On this reading, the Love Shack is not a commercial establishment at all, but a spot where the local teens go to party. This does the most to explain the dilapidated condition of the place: a rusted shack on the verge of falling down. It’s just an abandoned cabin that the kids sneak off to for dancing, hooking up, and glitter fights. The only detail I’m not sure about is the jukebox. It doesn’t seem like that’s something that would be in a dilapidated sex cabin. In fact, I’m surprised the Love Shack has electricity at all.
But perhaps part of the confusion is that the song doesn’t present a single cohesive description of the Love Shack. We’re hearing two competing perspectives.
The first singer is B-52s singer Kate Pierson (fun fact: she did guest vocals on “Shiny Happy People”). She’s heading down the Atlanta highway, looking for “the love getaway.” Taken by itself, we’d assume she’s on her way to some sort of romantic weekend with a boyfriend, maybe a bed and breakfast followed by some antiquing.
But then B-52s sprechgesang expert Fred Schneider chimes in. He is also heading to the Love Shack, but in a very different spirit: packing his car full of people like he’s a circus clown. If Kate and Fred are on their way to meet each other, one of them is going to be very disappointed.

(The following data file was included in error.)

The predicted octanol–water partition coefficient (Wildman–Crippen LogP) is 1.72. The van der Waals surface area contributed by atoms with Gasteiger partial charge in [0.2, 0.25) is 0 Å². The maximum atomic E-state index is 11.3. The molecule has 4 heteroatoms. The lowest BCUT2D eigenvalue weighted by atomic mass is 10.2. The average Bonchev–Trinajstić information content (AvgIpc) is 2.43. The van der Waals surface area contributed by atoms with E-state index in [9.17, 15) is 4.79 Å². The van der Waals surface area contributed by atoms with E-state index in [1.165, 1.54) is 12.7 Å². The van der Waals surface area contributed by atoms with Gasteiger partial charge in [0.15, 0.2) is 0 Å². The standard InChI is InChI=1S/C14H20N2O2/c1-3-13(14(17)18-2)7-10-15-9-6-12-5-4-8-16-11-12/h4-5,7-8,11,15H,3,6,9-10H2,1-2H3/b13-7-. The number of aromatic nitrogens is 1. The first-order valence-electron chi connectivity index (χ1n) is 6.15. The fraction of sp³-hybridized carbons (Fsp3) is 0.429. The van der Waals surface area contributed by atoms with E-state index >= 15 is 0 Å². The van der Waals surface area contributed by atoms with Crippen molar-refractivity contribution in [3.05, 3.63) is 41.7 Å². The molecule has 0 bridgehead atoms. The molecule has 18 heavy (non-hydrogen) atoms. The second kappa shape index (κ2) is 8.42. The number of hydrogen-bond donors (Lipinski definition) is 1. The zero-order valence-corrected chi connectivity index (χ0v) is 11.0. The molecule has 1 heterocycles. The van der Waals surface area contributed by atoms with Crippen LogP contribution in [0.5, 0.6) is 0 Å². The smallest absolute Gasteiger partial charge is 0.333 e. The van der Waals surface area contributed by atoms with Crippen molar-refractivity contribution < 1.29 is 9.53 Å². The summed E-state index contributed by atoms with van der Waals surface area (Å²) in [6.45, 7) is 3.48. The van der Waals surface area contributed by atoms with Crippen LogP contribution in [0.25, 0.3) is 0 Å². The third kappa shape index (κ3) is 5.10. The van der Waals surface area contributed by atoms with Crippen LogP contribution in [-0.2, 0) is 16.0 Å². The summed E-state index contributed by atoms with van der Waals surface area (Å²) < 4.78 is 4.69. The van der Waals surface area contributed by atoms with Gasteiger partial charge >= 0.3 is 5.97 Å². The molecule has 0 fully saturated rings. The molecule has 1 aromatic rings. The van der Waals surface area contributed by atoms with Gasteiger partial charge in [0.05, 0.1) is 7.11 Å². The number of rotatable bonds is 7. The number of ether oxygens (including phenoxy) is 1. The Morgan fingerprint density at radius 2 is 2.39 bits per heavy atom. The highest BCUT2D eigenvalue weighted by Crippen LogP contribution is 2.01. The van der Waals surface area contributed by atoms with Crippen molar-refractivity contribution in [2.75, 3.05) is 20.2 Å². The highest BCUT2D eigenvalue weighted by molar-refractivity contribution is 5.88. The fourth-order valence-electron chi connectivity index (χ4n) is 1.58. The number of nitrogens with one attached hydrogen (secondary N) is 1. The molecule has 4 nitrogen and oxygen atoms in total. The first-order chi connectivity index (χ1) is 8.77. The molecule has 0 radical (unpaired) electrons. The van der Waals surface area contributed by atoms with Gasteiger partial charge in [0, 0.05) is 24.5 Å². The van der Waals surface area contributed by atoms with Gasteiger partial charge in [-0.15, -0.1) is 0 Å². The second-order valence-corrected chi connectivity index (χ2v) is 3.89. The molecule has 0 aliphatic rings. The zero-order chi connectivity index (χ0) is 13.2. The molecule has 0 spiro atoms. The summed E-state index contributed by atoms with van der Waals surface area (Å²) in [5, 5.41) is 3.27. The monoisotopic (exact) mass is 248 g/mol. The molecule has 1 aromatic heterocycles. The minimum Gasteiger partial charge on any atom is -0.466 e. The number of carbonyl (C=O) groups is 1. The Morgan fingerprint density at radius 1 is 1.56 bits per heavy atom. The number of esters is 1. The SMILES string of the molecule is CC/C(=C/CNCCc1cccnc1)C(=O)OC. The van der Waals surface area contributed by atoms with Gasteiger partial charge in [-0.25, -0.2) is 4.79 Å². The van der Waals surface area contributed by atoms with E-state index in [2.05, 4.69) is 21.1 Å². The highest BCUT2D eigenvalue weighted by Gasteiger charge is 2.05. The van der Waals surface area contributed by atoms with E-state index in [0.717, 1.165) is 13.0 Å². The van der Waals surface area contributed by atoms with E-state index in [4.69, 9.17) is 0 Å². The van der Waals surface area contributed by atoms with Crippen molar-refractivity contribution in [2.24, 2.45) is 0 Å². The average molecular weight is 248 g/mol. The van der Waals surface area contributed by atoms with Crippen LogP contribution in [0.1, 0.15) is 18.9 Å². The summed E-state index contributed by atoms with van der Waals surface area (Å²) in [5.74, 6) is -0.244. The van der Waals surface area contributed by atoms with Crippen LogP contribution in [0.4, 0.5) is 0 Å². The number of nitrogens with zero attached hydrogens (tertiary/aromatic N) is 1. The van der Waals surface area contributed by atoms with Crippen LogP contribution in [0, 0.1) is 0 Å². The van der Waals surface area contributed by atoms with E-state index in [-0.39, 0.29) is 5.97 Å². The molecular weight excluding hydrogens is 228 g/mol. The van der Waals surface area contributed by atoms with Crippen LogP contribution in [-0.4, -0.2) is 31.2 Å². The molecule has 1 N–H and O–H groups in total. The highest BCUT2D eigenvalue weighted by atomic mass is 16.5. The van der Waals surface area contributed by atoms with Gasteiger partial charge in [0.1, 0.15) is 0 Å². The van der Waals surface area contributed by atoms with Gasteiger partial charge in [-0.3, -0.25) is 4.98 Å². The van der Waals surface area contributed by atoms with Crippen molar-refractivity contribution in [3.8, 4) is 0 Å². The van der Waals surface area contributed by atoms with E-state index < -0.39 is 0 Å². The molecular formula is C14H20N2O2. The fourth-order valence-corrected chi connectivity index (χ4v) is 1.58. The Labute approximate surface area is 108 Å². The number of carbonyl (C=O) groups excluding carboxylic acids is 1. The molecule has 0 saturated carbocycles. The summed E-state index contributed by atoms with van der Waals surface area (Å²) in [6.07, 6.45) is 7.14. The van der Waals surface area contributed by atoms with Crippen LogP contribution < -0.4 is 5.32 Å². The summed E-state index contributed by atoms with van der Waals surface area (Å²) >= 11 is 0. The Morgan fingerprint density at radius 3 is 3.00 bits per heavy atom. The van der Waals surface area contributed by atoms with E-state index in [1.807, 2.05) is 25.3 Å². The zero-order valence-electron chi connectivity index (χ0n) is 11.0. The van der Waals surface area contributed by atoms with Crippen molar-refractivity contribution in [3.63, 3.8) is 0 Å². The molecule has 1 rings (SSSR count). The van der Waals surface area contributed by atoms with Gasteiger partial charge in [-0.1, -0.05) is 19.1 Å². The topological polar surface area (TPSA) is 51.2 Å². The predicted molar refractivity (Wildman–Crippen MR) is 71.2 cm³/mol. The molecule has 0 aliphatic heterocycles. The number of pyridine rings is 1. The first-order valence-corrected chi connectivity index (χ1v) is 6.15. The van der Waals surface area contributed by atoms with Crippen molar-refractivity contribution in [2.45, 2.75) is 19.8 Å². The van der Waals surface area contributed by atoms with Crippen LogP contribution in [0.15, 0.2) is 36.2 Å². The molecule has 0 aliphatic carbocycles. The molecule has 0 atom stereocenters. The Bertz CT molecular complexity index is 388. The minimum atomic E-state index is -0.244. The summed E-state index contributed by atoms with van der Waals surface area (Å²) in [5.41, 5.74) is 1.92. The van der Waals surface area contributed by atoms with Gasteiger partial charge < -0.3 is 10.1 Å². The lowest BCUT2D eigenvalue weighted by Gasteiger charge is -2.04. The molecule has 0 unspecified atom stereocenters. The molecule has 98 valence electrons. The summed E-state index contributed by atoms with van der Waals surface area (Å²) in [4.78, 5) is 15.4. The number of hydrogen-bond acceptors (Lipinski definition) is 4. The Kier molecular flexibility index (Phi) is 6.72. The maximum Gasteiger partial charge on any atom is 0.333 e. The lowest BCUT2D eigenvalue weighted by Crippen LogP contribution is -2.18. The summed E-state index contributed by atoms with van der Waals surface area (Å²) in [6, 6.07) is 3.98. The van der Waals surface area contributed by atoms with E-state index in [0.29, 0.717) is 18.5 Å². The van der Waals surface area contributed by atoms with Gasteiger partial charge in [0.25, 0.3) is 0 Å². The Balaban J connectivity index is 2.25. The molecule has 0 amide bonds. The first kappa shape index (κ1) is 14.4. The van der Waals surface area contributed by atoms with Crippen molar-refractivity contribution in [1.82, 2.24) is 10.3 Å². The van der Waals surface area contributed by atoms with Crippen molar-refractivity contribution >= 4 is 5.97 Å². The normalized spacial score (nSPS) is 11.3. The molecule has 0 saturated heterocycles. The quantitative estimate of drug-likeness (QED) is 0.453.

These divergent expectations only deepen. To Kate, the Love Shack is a “little old place” (sounds quaint!) where “we can get together.” It’s “just a funky old shack.” She makes it sound small and sleepy. Whereas to Fred, it’s pandemonium. There is scantily-clad huggin’ and a-kissin’ practically threatening to bring the place down. Now admittedly, my theory threatens to fall apart (much like the Shack itself) when Kate sings “Everybody’s moving, everybody’s groovin’ baby,” which implies that she knows it’s a crowded dance party and not a romantic chateau. But I’d still say the “baby” there implies that she’s focused on one person, whereas Fred can’t stop talking about the scale of the crowds. Keep in mind that she’s the one who sings about the mattress; that’s the most important part of the Love Shack to her.
It’s only at the end of this song that the two singers meet up… only they don’t. She’s outside, knocking on the door, and he’s inside not hearing her. He literally says “I can’t hear you!” (which I realize is a paradox). Presumably he’s too busy huggin’ and a-kissin’ with the 20 people he arrived with.
And then we have one of the most well-known fermatas in pop music: “Tin roof! Rusted!”
What’s that about? I have a theory. Kate has finally arrived at the Love Shack for a romantic weekend, only to find herself stuck outside in the dark. Imagine her anticipation slowly turning to frustration as her banging goes unnoticed. Earlier in the song, she was willing to overlook the humble nature of the place because of what was going to happen in there: “just a funky old shack and I gotta get back.” But now that she’s pissed off, the Love Shack doesn’t seem like a magical spot where the road itself is paved in glitter. It seems like it has a rusted tin roof, which is NOT SEXY. I’m imagining that as the song resumes, Kate storms back to her car and peels off while Fred continues his bacchanalia.
Don’t ask me to explain “Rock Lobster,” though. That’s just madness.